Dynamics of Yellowstone cutthroat trout and lake trout in the Yellowstone Lake ecosystem : a case study for the ecology and management of non-native fishes
Syslo, John Michael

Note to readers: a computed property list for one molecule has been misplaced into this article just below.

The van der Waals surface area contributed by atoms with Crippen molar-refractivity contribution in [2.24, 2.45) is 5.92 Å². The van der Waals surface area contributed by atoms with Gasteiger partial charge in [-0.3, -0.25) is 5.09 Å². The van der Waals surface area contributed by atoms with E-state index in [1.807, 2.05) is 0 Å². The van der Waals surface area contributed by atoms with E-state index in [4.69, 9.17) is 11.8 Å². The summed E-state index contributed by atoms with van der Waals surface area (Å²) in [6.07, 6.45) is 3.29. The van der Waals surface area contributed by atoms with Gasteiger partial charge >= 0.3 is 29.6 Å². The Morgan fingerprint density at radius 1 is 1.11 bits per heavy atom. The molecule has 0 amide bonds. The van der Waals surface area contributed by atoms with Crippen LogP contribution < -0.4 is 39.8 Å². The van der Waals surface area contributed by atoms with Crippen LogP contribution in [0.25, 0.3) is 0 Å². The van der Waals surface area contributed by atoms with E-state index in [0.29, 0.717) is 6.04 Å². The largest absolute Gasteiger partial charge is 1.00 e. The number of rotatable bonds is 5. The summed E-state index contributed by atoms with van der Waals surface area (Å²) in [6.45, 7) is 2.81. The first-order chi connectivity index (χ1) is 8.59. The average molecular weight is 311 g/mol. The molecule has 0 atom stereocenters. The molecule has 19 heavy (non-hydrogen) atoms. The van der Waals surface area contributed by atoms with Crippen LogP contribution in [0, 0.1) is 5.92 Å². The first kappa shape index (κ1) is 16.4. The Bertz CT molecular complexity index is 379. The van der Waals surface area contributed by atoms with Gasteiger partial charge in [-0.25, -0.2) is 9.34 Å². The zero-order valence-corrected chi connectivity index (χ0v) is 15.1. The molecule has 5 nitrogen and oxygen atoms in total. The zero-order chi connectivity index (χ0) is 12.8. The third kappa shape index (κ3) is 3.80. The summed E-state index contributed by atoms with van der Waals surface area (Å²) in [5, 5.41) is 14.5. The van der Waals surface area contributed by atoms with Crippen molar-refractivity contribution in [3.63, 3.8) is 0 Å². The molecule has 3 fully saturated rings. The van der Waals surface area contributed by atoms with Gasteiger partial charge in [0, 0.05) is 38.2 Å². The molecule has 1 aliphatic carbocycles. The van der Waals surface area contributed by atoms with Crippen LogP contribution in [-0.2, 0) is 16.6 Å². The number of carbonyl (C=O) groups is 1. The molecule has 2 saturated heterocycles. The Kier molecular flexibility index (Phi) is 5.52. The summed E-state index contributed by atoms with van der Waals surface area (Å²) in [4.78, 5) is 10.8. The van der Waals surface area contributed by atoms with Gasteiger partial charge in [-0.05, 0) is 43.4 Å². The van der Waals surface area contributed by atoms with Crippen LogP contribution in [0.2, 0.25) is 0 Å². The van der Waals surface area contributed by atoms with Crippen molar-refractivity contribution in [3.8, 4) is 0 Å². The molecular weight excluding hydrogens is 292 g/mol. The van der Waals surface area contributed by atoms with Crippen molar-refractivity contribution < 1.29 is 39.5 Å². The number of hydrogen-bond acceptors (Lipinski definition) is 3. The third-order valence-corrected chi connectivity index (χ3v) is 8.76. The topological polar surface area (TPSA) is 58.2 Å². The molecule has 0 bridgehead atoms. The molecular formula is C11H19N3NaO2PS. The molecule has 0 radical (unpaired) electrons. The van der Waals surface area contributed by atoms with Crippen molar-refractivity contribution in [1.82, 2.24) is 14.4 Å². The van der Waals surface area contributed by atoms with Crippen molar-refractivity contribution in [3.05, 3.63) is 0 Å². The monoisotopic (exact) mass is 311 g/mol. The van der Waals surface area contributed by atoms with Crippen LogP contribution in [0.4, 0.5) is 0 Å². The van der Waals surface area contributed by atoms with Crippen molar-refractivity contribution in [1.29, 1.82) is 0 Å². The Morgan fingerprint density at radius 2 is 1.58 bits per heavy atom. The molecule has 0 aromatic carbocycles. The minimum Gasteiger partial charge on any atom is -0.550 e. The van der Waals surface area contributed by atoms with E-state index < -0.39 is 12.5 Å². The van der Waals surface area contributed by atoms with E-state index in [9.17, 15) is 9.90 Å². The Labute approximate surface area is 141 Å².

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The introduction of lake trout Salvelinus namaycush into Yellowstone Lake preceded the collapse of the native Yellowstone cutthroat trout Oncorhynchus clarkii bouvieri population. As a system with a simple fish assemblage and several long-term data sets, Yellowstone Lake provided a unique opportunity to evaluate the ecology of a native salmonid in the presence of a non-native salmonid population undergoing suppression in a large natural lake. Diet data for Yellowstone cutthroat trout and lake trout were evaluated at varying densities to determine the effects of density on diet composition. Temporal diet shifts from 1996-1999 to 2011-2013 were likely caused by limitation of prey fish for lake trout. Diets, stable isotopes, and depth-related patterns in CPUE indicated lake trout > 300 mm consumed primarily amphipods, making them trophically similar to Yellowstone cutthroat trout from during 2011-2013. A lake trout removal program was initiated during 1995 to reduce predation on Yellowstone cutthroat trout. Abundance and fishing mortality were estimated for lake trout from 1998 through 2013 and Yellowstone cutthroat trout from 1986 through 2013. Density-dependence was evaluated by examining individual growth, weight, maturity, and pre-recruit survival as a function of abundance. In addition, a simulation model was developed for the lake trout- Yellowstone cutthroat trout system to determine the probability of Yellowstone cutthroat trout abundance persisting at performance metrics given potential reductions in lake trout abundance. Estimates of Yellowstone cutthroat trout abundance varied 5-fold and lake trout abundance varied 6-fold. Yellowstone cutthroat trout weight and pre-recruit survival decreased with increasing Yellowstone cutthroat trout abundance; however, individual growth and maturity were not related to abundance. Lake trout population metrics did not vary with lake trout abundance. Simulation model results were variable because of uncertainty in lake trout pre-recruit survival. Conservative estimates for required lake trout reductions were > 97% of 2013 abundance for a > 70% probability of Yellowstone cutthroat trout persistence at the performance metrics outlined in the Native Fish Conservation Plan. Lake trout removal will likely reduce lake trout abundance and result in Yellowstone cutthroat trout recovery if the amount of fishing effort exerted in 2013 is maintained for at least 15 years.